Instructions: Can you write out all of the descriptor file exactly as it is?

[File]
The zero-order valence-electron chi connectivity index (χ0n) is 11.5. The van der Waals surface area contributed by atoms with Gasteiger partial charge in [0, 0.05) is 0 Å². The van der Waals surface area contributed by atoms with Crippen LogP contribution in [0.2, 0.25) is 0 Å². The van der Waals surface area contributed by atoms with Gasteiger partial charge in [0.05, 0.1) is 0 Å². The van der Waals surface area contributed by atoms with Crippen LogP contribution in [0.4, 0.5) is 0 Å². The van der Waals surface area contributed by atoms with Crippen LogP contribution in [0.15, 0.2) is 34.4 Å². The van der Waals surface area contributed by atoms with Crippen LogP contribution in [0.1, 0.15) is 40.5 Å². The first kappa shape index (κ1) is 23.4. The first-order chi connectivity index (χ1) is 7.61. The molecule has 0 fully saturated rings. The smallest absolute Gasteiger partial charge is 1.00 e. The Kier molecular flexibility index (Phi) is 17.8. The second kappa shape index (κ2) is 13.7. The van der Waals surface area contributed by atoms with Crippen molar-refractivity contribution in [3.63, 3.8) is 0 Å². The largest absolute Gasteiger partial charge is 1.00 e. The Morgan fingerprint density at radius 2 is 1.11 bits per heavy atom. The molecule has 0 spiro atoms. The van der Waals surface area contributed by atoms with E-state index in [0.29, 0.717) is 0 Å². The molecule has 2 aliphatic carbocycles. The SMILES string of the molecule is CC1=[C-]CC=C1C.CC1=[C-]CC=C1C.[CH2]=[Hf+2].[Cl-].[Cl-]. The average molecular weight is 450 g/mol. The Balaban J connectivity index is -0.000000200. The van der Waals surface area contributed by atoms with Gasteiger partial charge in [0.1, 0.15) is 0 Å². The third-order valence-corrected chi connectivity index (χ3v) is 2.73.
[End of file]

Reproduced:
The zero-order valence-electron chi connectivity index (χ0n) is 11.5. The van der Waals surface area contributed by atoms with Gasteiger partial charge in [0, 0.05) is 0 Å². The van der Waals surface area contributed by atoms with Crippen LogP contribution in [0.2, 0.25) is 0 Å². The van der Waals surface area contributed by atoms with Gasteiger partial charge in [0.05, 0.1) is 0 Å². The van der Waals surface area contributed by atoms with Crippen LogP contribution in [0.4, 0.5) is 0 Å². The van der Waals surface area contributed by atoms with Crippen LogP contribution in [0.15, 0.2) is 34.4 Å². The van der Waals surface area contributed by atoms with Crippen LogP contribution in [0.1, 0.15) is 40.5 Å². The first kappa shape index (κ1) is 23.4. The first-order chi connectivity index (χ1) is 7.61. The molecule has 0 fully saturated rings. The smallest absolute Gasteiger partial charge is 1.00 e. The Kier molecular flexibility index (Phi) is 17.8. The second kappa shape index (κ2) is 13.7. The van der Waals surface area contributed by atoms with Crippen molar-refractivity contribution in [3.63, 3.8) is 0 Å². The largest absolute Gasteiger partial charge is 1.00 e. The Morgan fingerprint density at radius 2 is 1.11 bits per heavy atom. The molecule has 0 spiro atoms. The van der Waals surface area contributed by atoms with E-state index in [0.29, 0.717) is 0 Å². The molecule has 2 aliphatic carbocycles. The SMILES string of the molecule is CC1=[C-]CC=C1C.CC1=[C-]CC=C1C.[CH2]=[Hf+2].[Cl-].[Cl-]. The average molecular weight is 450 g/mol. The Balaban J connectivity index is -0.000000200. The van der Waals surface area contributed by atoms with Gasteiger partial charge in [0.1, 0.15) is 0 Å². The third-order valence-corrected chi connectivity index (χ3v) is 2.73.